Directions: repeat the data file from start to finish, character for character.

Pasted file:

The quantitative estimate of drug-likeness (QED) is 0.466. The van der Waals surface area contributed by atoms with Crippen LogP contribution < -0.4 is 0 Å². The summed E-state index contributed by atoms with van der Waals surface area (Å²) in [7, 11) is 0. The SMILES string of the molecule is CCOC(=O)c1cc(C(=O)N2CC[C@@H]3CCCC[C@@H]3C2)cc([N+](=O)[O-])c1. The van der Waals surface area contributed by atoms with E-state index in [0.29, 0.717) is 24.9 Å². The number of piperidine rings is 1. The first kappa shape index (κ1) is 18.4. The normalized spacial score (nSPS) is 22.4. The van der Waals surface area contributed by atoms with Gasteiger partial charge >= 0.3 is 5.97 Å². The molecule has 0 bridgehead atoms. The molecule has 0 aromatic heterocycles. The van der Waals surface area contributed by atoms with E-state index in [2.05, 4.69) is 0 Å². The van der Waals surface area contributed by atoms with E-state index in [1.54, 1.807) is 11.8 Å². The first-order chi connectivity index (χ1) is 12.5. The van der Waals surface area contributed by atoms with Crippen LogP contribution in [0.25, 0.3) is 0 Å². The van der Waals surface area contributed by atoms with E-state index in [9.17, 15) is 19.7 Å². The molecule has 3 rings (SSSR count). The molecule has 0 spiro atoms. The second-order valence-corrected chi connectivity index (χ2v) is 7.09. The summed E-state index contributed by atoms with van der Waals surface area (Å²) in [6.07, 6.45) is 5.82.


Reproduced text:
The quantitative estimate of drug-likeness (QED) is 0.466. The van der Waals surface area contributed by atoms with Crippen LogP contribution < -0.4 is 0 Å². The summed E-state index contributed by atoms with van der Waals surface area (Å²) in [7, 11) is 0. The SMILES string of the molecule is CCOC(=O)c1cc(C(=O)N2CC[C@@H]3CCCC[C@@H]3C2)cc([N+](=O)[O-])c1. The van der Waals surface area contributed by atoms with E-state index in [0.29, 0.717) is 24.9 Å². The number of piperidine rings is 1. The first kappa shape index (κ1) is 18.4. The normalized spacial score (nSPS) is 22.4. The van der Waals surface area contributed by atoms with Gasteiger partial charge >= 0.3 is 5.97 Å². The molecule has 0 bridgehead atoms. The molecule has 0 aromatic heterocycles. The van der Waals surface area contributed by atoms with E-state index in [2.05, 4.69) is 0 Å². The van der Waals surface area contributed by atoms with E-state index in [1.54, 1.807) is 11.8 Å². The first-order chi connectivity index (χ1) is 12.5. The van der Waals surface area contributed by atoms with Crippen LogP contribution in [0.25, 0.3) is 0 Å². The van der Waals surface area contributed by atoms with E-state index in [9.17, 15) is 19.7 Å². The molecule has 3 rings (SSSR count). The molecule has 0 spiro atoms. The second-order valence-corrected chi connectivity index (χ2v) is 7.09. The summed E-state index contributed by atoms with van der Waals surface area (Å²) in [6.07, 6.45) is 5.82.